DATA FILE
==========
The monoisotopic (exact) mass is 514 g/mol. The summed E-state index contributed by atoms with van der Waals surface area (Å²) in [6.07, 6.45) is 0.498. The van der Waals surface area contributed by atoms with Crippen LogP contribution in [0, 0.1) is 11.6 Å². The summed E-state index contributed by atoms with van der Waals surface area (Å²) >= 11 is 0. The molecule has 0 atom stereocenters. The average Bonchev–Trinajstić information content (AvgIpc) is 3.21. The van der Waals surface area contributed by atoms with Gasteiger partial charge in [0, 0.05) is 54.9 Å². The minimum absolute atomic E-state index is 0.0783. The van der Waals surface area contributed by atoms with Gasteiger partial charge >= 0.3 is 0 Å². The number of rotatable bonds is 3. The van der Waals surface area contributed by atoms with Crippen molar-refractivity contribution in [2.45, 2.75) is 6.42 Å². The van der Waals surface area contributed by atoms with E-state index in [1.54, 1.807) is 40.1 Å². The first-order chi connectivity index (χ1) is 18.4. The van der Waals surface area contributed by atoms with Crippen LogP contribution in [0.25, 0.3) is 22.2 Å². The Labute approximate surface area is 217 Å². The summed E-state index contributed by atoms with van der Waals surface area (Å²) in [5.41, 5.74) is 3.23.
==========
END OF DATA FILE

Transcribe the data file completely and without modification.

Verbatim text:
The monoisotopic (exact) mass is 514 g/mol. The summed E-state index contributed by atoms with van der Waals surface area (Å²) in [6.07, 6.45) is 0.498. The van der Waals surface area contributed by atoms with Crippen LogP contribution in [0, 0.1) is 11.6 Å². The summed E-state index contributed by atoms with van der Waals surface area (Å²) >= 11 is 0. The molecule has 0 atom stereocenters. The average Bonchev–Trinajstić information content (AvgIpc) is 3.21. The van der Waals surface area contributed by atoms with Gasteiger partial charge in [0, 0.05) is 54.9 Å². The minimum absolute atomic E-state index is 0.0783. The van der Waals surface area contributed by atoms with Gasteiger partial charge >= 0.3 is 0 Å². The number of rotatable bonds is 3. The van der Waals surface area contributed by atoms with Crippen molar-refractivity contribution in [2.45, 2.75) is 6.42 Å². The van der Waals surface area contributed by atoms with E-state index in [1.54, 1.807) is 40.1 Å². The first-order chi connectivity index (χ1) is 18.4. The van der Waals surface area contributed by atoms with Crippen LogP contribution in [0.25, 0.3) is 22.2 Å². The Labute approximate surface area is 217 Å². The summed E-state index contributed by atoms with van der Waals surface area (Å²) in [5.41, 5.74) is 3.23.